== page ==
This article was published by The McAlvany Intelligence Advisor on Wednesday, January 24, 2018:
It would seem so. Following Monday’s announcement by President Trump that tariffs of between 30 and 50 percent would immediately apply to imported solar panels from China and washing machines from South Korea, U.S. Trade Representative Robert Lighthizer rejoiced: “The president’s action makes clear again that the Trump administration will always defend American workers, farmers, ranches, and businesses.” This view was confirmed by a White House trade official who told reporters:
If you look at solar closely, you have a clear example of Chinese trade policy propping up an industry, creating excess capacity in an industry [causing] significant harm to the United States and globally as well.
He then declared ominously that this was just the opening salvo in the coming trade war:
We need to figure out how to deal with that, not just for the solar industry but for a lot of different industries where you’re going to see the same playbook trotted out.
This is the progressive playbook that Trump and his advisors have bought: that one of the purposes of the central government is to protect its industries from foreign competition. Especially if that foreign competition is “unfair” – i.e., being subsidized by a government. Then, for some reason, that becomes unfair, even if such subsidies result in huge savings for the American consumer. Some free market economists consider such foreign subsidies as a “gift” to the American consumer.
It was during the progressive Woodrow Wilson administration that that progressive mantra became part of the American political landscape. In 1916, the U.S. Tariff Commission was established to “oversee” trade relations between American companies and their foreign competitors. With passage of the Trade Act of 1974 it became the U.S. International Trade Commission (USITC) and began meddling in areas where it didn’t belong with a vengeance.
Two solar panel companies in the United States, thanks to that “unfair” foreign competition, were forced to declare bankruptcy in March 2017. A month later, they (Suniva and SolarWorld) complained to the USITC and they were joined shortly thereafter by Whirlpool. Whirlpool was unhappy about South Korea’s support of LG, and also sought relief. In September the commission ruled unanimously in favor of the complainants and recommended to the White House various retaliatory measures be instituted to “level the playing field.”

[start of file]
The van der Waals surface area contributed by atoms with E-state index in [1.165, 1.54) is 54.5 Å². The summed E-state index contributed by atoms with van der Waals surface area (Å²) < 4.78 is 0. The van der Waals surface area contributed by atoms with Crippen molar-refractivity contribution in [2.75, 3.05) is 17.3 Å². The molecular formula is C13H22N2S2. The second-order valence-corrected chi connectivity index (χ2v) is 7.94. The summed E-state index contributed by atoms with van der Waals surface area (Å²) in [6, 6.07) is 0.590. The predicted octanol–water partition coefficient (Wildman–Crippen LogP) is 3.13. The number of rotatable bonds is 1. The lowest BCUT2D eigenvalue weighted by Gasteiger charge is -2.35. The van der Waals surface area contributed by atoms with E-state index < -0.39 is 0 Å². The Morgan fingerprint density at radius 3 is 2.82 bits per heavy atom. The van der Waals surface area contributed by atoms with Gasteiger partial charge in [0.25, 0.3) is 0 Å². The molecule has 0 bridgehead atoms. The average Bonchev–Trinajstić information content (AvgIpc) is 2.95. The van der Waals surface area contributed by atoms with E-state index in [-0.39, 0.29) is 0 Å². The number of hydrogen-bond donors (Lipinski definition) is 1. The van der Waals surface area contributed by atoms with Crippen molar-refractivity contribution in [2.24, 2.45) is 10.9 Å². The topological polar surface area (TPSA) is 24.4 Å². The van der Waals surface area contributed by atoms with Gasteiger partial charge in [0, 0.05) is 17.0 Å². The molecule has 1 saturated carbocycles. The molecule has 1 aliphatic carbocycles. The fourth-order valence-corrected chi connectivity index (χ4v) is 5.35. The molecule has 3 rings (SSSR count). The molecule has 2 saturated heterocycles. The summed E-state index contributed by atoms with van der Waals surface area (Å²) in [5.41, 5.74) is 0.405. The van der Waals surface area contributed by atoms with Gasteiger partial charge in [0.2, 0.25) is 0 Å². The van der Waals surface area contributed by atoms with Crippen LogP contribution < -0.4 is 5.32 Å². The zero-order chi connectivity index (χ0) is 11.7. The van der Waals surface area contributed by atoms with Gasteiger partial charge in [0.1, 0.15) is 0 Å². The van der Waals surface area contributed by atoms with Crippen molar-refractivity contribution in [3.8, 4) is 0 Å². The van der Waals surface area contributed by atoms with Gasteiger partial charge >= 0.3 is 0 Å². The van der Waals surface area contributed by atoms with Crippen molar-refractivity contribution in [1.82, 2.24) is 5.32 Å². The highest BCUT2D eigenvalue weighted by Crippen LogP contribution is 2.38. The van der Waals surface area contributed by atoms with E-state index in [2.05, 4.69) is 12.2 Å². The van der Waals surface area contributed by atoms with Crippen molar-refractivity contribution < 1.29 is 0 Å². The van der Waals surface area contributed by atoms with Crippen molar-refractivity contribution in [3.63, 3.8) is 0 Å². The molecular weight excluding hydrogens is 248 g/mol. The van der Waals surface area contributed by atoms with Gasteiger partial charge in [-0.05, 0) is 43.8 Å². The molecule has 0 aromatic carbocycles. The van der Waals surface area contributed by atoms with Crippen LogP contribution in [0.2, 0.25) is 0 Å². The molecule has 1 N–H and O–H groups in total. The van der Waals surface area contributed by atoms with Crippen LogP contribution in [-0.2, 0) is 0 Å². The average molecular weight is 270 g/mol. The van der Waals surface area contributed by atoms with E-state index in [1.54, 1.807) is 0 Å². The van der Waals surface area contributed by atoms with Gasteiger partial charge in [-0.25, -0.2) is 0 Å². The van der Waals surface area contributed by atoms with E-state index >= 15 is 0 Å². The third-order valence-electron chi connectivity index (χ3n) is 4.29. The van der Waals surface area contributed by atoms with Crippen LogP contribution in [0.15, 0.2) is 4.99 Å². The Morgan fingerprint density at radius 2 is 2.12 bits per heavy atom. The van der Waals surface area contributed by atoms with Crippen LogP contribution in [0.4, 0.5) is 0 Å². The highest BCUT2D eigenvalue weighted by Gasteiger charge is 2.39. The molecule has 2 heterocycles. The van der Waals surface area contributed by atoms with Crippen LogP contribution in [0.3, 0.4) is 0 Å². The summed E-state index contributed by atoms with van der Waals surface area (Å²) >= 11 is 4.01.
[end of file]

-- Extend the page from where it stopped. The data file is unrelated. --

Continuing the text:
The immediate effect is likely to be muted. Prices for solar panels and washing machines will start to rise thanks to the removal of price competition from abroad. There will be little incentive to keep costs down or invest in improvements. As prices rise, demand will soften as fewer American consumers will buy them. This will result in fewer workers in those industries, with some estimates approaching 25,000 jobs to be lost over the next few years.
Historians are warning that this opening shot could portend something vastly more serious. They remember the Smoot-Hawley Tariff Act of 1930, which placed tariffs on more than 20,000 imported products as the Roosevelt administration soothed its listeners with promises of protecting American jobs and industries. Within months, America’s primary trading partner Canada unleashed its own retaliatory tariffs, and the Great Depression was on.
The president is playing with fire, especially as these tariffs are only the beginning of the implementation of the progressive, interventionist “playbook.” Once the door to tariffs and quotas is opened, soon to follow will be administrative barriers, anti-dumping legislation, direct subsidies to American companies suffering from foreign competition, export subsidies, and the imposition onto the American people demands that they “buy American.”
In his effort to put “America First” Trump is putting the American consumer last, and opening a door that he might later wish that he hadn’t.